BOSTON — The fans stayed and stood, even though it was past midnight, even though there would be other late nights ahead. A stage was quickly assembled, and in a matter of moments the brass from the Boston Red Sox would walk onto it, accepting the trophy as champions of the American League. All around the infield at Fenway Park, players hugged coaches, coaches hugged wives, wives hugged each other.
“This,” Shane Victorino said, “is what I came here for.”
It is ludicrous to think of Victorino and the Red Sox as underdogs in this postseason derby, yet that is how they cast themselves as the champagne chilled in the tiny home clubhouse following their 5-2 victory over the Detroit Tigers in Game 6 of the American League Championship Series late Saturday night.
Victorino, just 5 feet 9 and from the baseball backwater of Wailuku, Hawaii, relished that angle because he has felt slighted throughout his career — never mind that he already won a World Series with Philadelphia, never mind that he has been an all-star, never mind that he owns three Gold Gloves and might take another. And never mind, too, that he plays for a team that has the fourth-highest payroll in the game, that will appear in the World Series for the third time in 10 seasons, this time against St. Louis.
But in the moment that mattered Saturday night, he was indeed an underdog. The bases were loaded, true, but the Red Sox trailed the Tigers 2-1 in the seventh. There was only one out, but Victorino hadn’t shown any ability to come through in this series. He hits second, an important spot in the order for an accomplished and dangerous player, but in the ALCS he was 2 for 23 with nine strikeouts.
In the third inning, he had failed to get a bunt down in a situation in which the Red Sox might have threatened Tigers starter Max Scherzer. He popped it up instead, and Boston did not score. That added more fodder for the callers to sports talk radio who asked, with solid contributor Daniel Nava on the bench, why Victorino was even in the lineup, much less hitting second.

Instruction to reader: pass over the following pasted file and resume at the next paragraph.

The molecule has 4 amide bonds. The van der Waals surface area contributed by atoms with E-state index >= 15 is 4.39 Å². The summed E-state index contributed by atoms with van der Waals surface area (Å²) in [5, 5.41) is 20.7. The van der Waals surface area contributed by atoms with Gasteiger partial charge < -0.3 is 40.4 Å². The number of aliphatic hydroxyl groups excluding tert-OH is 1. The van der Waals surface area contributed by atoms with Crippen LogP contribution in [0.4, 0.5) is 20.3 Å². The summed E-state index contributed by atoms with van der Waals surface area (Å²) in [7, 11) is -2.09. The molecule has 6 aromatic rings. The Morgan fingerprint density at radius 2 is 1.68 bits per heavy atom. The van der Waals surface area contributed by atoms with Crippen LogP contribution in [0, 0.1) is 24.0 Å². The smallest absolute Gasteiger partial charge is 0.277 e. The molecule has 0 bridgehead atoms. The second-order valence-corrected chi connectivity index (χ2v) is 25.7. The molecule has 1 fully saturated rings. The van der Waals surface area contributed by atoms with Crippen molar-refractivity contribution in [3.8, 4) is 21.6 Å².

Most players would dutifully say they tuned all that talk out. Victorino, always one to say what’s on his mind, admitted there was a lot on it.
“Lots of thoughts were going through my head, how I was going to explain not getting that bunt down, all these kind of emotions,” Victorino said. “When I got up, do what you do best, go out and have fun doing what you’re doing. . . . Trust me, I was down and out. I heard people talking about dropping me in the lineup. It makes me want to go out and be that much better.”
The scorecard lists Victorino as a switch hitter, but against right-handed reliever Jose Veras, Victorino stepped in from the right side. This was a concession he made this summer, and the Red Sox allowed him to do it, because he came down with a series of injuries, and he couldn’t properly transfer his weight to his right leg, as he would have to do when he hit left-handed. During his career, he had occasionally done the same, but he had only 90 plate appearances out of more than 3,000 against right-handed pitching.
Occasionally, he would switch back, and he hit left-handed once against the Tigers. Did he think about doing it again? “Absolutely,” he said. Now, though, he seems committed to being a right-handed hitter for the rest of the season.
“The organization let me take a chance,” he said. “But honestly with success, they definitely wanted me to continue. My legs are feeling better. I still feel here and there when I try to work on it, from the left side, my back and my hamstring. But, hey, it’s something you work on.”
So he was still working on it against Veras, who started him with a curveball for a called strike. Veras came back with another, and Victorino fouled it off.
“Probably the last thing we’re thinking is that he’s going to hit a ball out of the ballpark,” Boston Manager John Farrell said. Not only was Victorino flailing in this series, he had played in 29 postseason games since his last homer.
“It’s not the first time my back was against the wall or people doubted me,” Victorino said. “And I say it in a positive way that I’ve always been that kind of guy. It’s been my drive. People said, ‘You’re a little too small. I don’t know if you can ever get to the big leagues.’ Scout told my mom in high school, ‘He’ll never be a major league player. He’ll never get there.’ It’s stuff that motivates me.”
Even through the self-doubt. Even with the Fenway faithful wondering whether he could possibly even get the tying run home.
“We know the kind of player Shane is,” center fielder Jacoby Ellsbury said. “We know what he’s capable of in any given moment.”
At this moment, Veras went back to the curveball once more. And Victorino drove it to left. It is why he came to Boston as a free agent for three years and $39 million. “He’s come up big a number of times this season,” Farrell said, “tonight none bigger.”
With the ball over the Green Monster, Victorino’s place in Red Sox history was secured. Underdog? Maybe, maybe not. But with Fenway still pulsating after the win was completed, it didn’t really matter, because the Red Sox are back in the World Series, and Victorino helped put them there.